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THE CUTTING EDGE

Sunday January 19 2020

PARKING SCAM: A curious Clement Mwathi wants an explanation on the metered parking at JKIA. “I recently was at the airport to drop off travellers and when trying to pay for parking, none of the machines on the ground and first floors was working. I tried four with no luck.” An NYS officer then informed him that the one downstairs was functioning but none of the machines would take old or new Sh50 and Sh100 notes. At the exit, he was told to pay Sh140, more than twice the automated machines, but the attendant was ready to accept Sh100. He’s reading a possible scam! His contact is [email protected]

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ROAD WORKS: Responding to Thomas Yebei’s complaint that being on that road at night feels “like driving into a dark dungeon of death”, the KeNHA confirms that the surface dressing for the Kericho-Sotik highway between Kericho Town and Kaplong began in September but the works were suspended due to heavy rains. Charles Njogu, assistant director — corporate communications, says the job was to resume on January 13 and be completed in two weeks. “After that, the permanent road marking and installation of road furniture will be done. However, temporary marking of speed bumps along the entire stretch has been done.” For the details, the contact is [email protected]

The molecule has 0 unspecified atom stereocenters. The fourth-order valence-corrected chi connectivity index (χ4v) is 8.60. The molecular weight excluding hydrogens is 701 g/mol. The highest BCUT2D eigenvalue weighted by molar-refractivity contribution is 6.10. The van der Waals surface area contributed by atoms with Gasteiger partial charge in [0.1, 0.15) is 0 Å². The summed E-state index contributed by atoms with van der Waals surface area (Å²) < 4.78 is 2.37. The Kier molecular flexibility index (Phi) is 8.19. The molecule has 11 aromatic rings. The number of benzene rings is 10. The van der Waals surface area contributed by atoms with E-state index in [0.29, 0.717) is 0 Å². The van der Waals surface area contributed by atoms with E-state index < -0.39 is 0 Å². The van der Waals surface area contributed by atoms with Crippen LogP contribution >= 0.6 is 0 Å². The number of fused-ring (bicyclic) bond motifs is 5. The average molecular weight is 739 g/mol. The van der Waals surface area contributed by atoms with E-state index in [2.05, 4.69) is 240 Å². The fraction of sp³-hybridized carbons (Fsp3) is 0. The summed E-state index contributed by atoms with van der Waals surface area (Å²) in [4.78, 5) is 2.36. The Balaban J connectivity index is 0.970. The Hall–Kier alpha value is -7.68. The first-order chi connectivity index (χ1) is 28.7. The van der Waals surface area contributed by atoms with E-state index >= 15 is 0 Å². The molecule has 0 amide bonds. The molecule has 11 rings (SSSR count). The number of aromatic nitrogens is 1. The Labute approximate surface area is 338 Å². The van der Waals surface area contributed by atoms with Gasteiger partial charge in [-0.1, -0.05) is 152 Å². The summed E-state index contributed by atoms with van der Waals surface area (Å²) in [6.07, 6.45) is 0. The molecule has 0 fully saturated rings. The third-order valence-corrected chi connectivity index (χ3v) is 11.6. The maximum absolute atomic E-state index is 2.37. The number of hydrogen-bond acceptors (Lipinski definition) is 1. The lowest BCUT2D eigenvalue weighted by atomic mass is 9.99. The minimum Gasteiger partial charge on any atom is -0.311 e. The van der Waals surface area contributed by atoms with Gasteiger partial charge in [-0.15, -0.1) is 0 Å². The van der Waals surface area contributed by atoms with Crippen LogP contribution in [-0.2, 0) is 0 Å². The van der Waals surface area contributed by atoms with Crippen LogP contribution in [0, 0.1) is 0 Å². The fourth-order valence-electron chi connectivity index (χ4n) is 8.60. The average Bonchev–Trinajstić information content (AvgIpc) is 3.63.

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DELAYED DUES: Former Barclays Bank of Kenya employee Martin Ndung’u, Staff No. 0389, cannot believe a company that he so diligently worked for could abandon him in his hour of need. It’s two years and four months since he started chasing his dues, which he needs to cater for his chronic medical requirements. On January 10, Martin contacted the BBK human resource department and they promised to call back on January 13. They didn’t. He would like the senior managers to know that their juniors are unable or unwilling to sort out the matter. His contact is [email protected]

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SPEED SLEUTHS: Though he fully supports the efforts by the traffic police to curb speeding, a key factor in the increasing deadly road accidents, Dr Taji Shivachi does not like the idea of using hidden cameras. Says he: “In the civilised countries, motorists are warned as they approach a section of the road that has speed cameras, because the main purpose is to deter offenders. However, in Kenya, the aim is to surprise and catch offenders.” As a result, the handlers of the speed guns hide in the bush, exposing themselves to snake bikes and other dangers.” The NTSA, the good doctor pleads, should strive to modernise its operations. His contact is [email protected]

Have a transparent day, won’t you!